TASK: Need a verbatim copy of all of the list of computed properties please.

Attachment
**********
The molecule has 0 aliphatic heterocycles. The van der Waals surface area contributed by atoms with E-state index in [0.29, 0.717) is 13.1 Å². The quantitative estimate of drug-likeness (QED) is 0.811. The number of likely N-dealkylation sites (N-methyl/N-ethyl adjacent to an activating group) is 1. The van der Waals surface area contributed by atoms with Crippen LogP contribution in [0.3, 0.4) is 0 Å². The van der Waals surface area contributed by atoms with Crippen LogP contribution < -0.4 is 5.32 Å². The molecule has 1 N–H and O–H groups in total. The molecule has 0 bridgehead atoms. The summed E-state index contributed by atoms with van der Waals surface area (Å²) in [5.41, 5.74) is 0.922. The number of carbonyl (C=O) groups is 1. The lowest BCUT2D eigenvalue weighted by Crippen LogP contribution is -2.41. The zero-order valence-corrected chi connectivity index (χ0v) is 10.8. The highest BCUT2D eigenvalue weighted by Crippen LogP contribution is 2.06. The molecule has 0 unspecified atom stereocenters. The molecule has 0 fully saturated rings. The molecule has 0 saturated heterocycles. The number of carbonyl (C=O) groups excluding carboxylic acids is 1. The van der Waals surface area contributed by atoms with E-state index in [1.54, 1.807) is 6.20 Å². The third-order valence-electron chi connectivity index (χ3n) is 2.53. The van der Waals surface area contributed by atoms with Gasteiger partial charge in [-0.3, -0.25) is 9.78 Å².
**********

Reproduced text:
The molecule has 0 aliphatic heterocycles. The van der Waals surface area contributed by atoms with E-state index in [0.29, 0.717) is 13.1 Å². The quantitative estimate of drug-likeness (QED) is 0.811. The number of likely N-dealkylation sites (N-methyl/N-ethyl adjacent to an activating group) is 1. The van der Waals surface area contributed by atoms with Crippen LogP contribution in [0.3, 0.4) is 0 Å². The van der Waals surface area contributed by atoms with Crippen LogP contribution < -0.4 is 5.32 Å². The molecule has 1 N–H and O–H groups in total. The molecule has 0 bridgehead atoms. The summed E-state index contributed by atoms with van der Waals surface area (Å²) in [5.41, 5.74) is 0.922. The number of carbonyl (C=O) groups is 1. The lowest BCUT2D eigenvalue weighted by Crippen LogP contribution is -2.41. The zero-order valence-corrected chi connectivity index (χ0v) is 10.8. The highest BCUT2D eigenvalue weighted by Crippen LogP contribution is 2.06. The molecule has 0 unspecified atom stereocenters. The molecule has 0 fully saturated rings. The molecule has 0 saturated heterocycles. The number of carbonyl (C=O) groups excluding carboxylic acids is 1. The van der Waals surface area contributed by atoms with E-state index in [1.54, 1.807) is 6.20 Å². The third-order valence-electron chi connectivity index (χ3n) is 2.53. The van der Waals surface area contributed by atoms with Gasteiger partial charge in [-0.3, -0.25) is 9.78 Å².